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A slightly frightening Halloween release of Canadian GDP data showed that the Canadian economy edged down 0.1 per cent in August. Declines in the manufacturing, mining and oil and gas sectors offset increases in the other 12 of 20 industrial sub-sectors that posted positive growth. Given today's release,  growth in the Canadian economy is tracking at about 2 per cent for the third quarter.
     
Today's disappointing GDP data should be the final nail in the coffin for further Bank of Canada rate increases this year.  The economy is showing real signs of slowing with no inflation in sight. We expect the Bank will hold its key policy rate at 1 per cent until mid-2018.

 

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The Bank of Canada announced this morning that it is maintaining its target for the overnight rate at 1 per cent. In the press release accompanying the decision, the Bank noted that inflation has edged up slightly and is expected to return to its target of 2 per cent in the second half of 2018 while economic growth is forecast to slow in the final six months of this year following a very strong first half.  The Bank emphasized that it will be cautious in making future adjustments to its policy rate as it assesses the sensitivity of the economy to higher interest rates.

There are several factors influencing the Bank's decision to move to the sidelines. Recent economic data points to a slowing of growth from the soaring heights of the first half of 2017. Moreover, inflation remains muted and newly announced tightening of mortgage regulations will have a significant impact on households, particularly in a rising mortgage rate environment. We expect that the Bank will take a wait and see approach over the next few months as the impact of its previous rate tightening takes hold.

 

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Canadian inflation, as measured by the Consumer Price Index (CPI), registered 1.6 per cent in the 12 months to September, up from 1.4 per cent in August.  The Bank of Canada's three measures of trend inflation were largely unchanged, averaging 1.6 per cent.   In BC, provincial consumer price inflation was 2.0 per cent in the 12 months to September.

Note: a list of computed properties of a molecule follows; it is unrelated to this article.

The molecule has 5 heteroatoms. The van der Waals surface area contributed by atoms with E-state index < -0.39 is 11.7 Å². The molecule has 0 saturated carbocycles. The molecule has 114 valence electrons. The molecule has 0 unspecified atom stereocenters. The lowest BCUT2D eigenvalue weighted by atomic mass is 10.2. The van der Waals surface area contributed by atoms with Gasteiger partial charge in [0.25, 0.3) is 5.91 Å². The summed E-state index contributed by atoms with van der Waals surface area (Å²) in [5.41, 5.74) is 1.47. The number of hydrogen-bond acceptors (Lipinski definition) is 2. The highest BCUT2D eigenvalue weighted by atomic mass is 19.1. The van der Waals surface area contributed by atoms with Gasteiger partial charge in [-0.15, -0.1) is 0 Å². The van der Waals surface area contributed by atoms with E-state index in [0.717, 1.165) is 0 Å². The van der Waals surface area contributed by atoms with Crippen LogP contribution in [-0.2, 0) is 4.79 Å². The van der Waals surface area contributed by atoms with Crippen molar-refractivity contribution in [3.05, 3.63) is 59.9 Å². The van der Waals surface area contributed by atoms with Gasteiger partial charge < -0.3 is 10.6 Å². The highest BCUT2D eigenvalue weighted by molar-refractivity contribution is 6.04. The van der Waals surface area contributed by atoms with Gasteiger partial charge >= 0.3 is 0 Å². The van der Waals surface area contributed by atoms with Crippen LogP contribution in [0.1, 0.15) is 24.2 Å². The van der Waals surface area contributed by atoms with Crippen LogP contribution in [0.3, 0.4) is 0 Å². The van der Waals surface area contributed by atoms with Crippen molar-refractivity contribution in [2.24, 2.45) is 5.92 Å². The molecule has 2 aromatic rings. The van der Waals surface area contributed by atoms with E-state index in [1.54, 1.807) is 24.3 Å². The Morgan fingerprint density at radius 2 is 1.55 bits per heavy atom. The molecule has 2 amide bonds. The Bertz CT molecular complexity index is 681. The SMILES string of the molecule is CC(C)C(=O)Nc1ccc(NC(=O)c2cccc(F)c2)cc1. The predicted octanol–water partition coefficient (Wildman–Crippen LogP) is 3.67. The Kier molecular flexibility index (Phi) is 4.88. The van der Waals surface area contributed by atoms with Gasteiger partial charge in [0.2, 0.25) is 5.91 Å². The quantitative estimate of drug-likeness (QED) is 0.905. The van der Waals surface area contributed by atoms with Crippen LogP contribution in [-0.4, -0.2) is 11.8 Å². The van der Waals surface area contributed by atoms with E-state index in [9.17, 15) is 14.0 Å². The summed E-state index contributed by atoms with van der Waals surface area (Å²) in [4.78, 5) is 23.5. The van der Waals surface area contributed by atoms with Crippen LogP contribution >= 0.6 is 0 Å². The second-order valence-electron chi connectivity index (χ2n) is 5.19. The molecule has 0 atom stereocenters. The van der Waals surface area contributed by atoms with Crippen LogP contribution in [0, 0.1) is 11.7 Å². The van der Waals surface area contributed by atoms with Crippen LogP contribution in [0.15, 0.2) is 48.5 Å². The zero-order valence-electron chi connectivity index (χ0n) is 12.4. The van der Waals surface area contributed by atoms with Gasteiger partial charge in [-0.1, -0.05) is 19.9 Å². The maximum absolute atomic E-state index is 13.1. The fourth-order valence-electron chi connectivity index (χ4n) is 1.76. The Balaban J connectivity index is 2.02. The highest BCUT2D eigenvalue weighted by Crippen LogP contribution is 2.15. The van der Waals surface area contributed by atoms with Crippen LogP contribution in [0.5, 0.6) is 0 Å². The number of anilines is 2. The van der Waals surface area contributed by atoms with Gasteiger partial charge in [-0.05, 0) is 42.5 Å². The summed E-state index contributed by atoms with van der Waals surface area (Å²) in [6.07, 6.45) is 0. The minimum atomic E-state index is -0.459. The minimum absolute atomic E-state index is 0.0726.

Canadian retail sales declined 0.3 per cent on a monthly basis in August but were 6.9 per cent higher year-over-year. Sales were down in 8 of 11 retail sub-sectors and excluding the impact of higher gas prices and rising motor vehicle sales, the retail sector was down 1.3 per cent. In BC, after five straight monthly increases, sales fell 1 per cent on a monthly basis, but were up more than 10 per cent compared to September last year.

Given that incoming economic data has been signalling a slowing of the economy and inflation is still essentially treading water below the Bank's 2 per cent target, not to mention the tightening of mortgage regulations by OSFI, we expect that the Bank of Canada will stay on the sidelines at its upcoming October 25th meeting.

 

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Canadian manufacturing sales rebounded 1.6 per cent in August following two consecutive months of falling output.  Sales were up in only 8 of 21 manufacturing sub-sectors, with the majority of growth arising due to higher sales in the transportation equipment and energy sectors.
 
In BC, manufacturing sales increased 0.8 per cent on a monthly basis and were up 5.2 per cent year-over-year. Strong gains continued in the wood products sector, along with very strong growth in machinery, and transportation equipment manufacturing. A growing manufacturing base has helped push employment higher across the province, supporting housing demand making strong contributions to BC's economy in 2017.

 

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Canadian housing starts decreased by 4 per cent in September to 217,118 units at a seasonally adjusted annual rate (SAAR).  The six-month trend in Canadian housing starts also declined to 214,821 units SAAR.

New home construction in BC rose 6 per cent on a monthly basis to 37,470 units SAAR but was down 18 per cent on a year-over-year basis.  Single detached starts were flat compared to one year ago while multiple unit starts declined 24 per cent year-over-year.

Looking at census metropolitan areas (CMA) in BC: